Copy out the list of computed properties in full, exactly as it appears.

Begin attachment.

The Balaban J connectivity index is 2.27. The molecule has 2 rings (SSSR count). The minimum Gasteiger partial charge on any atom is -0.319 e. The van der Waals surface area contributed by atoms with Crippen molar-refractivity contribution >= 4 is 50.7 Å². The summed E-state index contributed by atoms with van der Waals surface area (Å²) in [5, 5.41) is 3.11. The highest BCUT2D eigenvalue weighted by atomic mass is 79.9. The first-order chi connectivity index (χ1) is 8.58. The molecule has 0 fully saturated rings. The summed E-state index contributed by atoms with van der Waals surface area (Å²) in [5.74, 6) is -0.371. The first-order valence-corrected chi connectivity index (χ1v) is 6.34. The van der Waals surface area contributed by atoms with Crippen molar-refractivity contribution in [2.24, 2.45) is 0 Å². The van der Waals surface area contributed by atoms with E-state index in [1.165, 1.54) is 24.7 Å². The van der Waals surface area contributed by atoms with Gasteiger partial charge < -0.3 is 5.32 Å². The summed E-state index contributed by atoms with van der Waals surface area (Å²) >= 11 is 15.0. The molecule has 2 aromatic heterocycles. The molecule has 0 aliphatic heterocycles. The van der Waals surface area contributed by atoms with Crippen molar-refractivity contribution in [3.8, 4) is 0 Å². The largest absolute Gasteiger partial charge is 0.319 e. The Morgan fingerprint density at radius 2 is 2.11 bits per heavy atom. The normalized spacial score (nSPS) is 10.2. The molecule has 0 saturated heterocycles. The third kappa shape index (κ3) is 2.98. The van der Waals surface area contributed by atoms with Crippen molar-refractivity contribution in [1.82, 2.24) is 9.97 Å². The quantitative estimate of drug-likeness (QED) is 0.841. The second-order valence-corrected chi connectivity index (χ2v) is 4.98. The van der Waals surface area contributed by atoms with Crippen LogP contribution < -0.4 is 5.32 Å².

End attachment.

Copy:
The Balaban J connectivity index is 2.27. The molecule has 2 rings (SSSR count). The minimum Gasteiger partial charge on any atom is -0.319 e. The van der Waals surface area contributed by atoms with Crippen molar-refractivity contribution >= 4 is 50.7 Å². The summed E-state index contributed by atoms with van der Waals surface area (Å²) in [5, 5.41) is 3.11. The highest BCUT2D eigenvalue weighted by atomic mass is 79.9. The first-order chi connectivity index (χ1) is 8.58. The molecule has 0 fully saturated rings. The summed E-state index contributed by atoms with van der Waals surface area (Å²) in [5.74, 6) is -0.371. The first-order valence-corrected chi connectivity index (χ1v) is 6.34. The van der Waals surface area contributed by atoms with Crippen molar-refractivity contribution in [2.24, 2.45) is 0 Å². The van der Waals surface area contributed by atoms with E-state index in [1.165, 1.54) is 24.7 Å². The van der Waals surface area contributed by atoms with Gasteiger partial charge < -0.3 is 5.32 Å². The summed E-state index contributed by atoms with van der Waals surface area (Å²) >= 11 is 15.0. The molecule has 2 aromatic heterocycles. The molecule has 0 aliphatic heterocycles. The van der Waals surface area contributed by atoms with Crippen molar-refractivity contribution in [3.8, 4) is 0 Å². The largest absolute Gasteiger partial charge is 0.319 e. The Morgan fingerprint density at radius 2 is 2.11 bits per heavy atom. The normalized spacial score (nSPS) is 10.2. The molecule has 0 saturated heterocycles. The third kappa shape index (κ3) is 2.98. The van der Waals surface area contributed by atoms with Crippen molar-refractivity contribution in [1.82, 2.24) is 9.97 Å². The quantitative estimate of drug-likeness (QED) is 0.841. The second-order valence-corrected chi connectivity index (χ2v) is 4.98. The van der Waals surface area contributed by atoms with Crippen LogP contribution < -0.4 is 5.32 Å².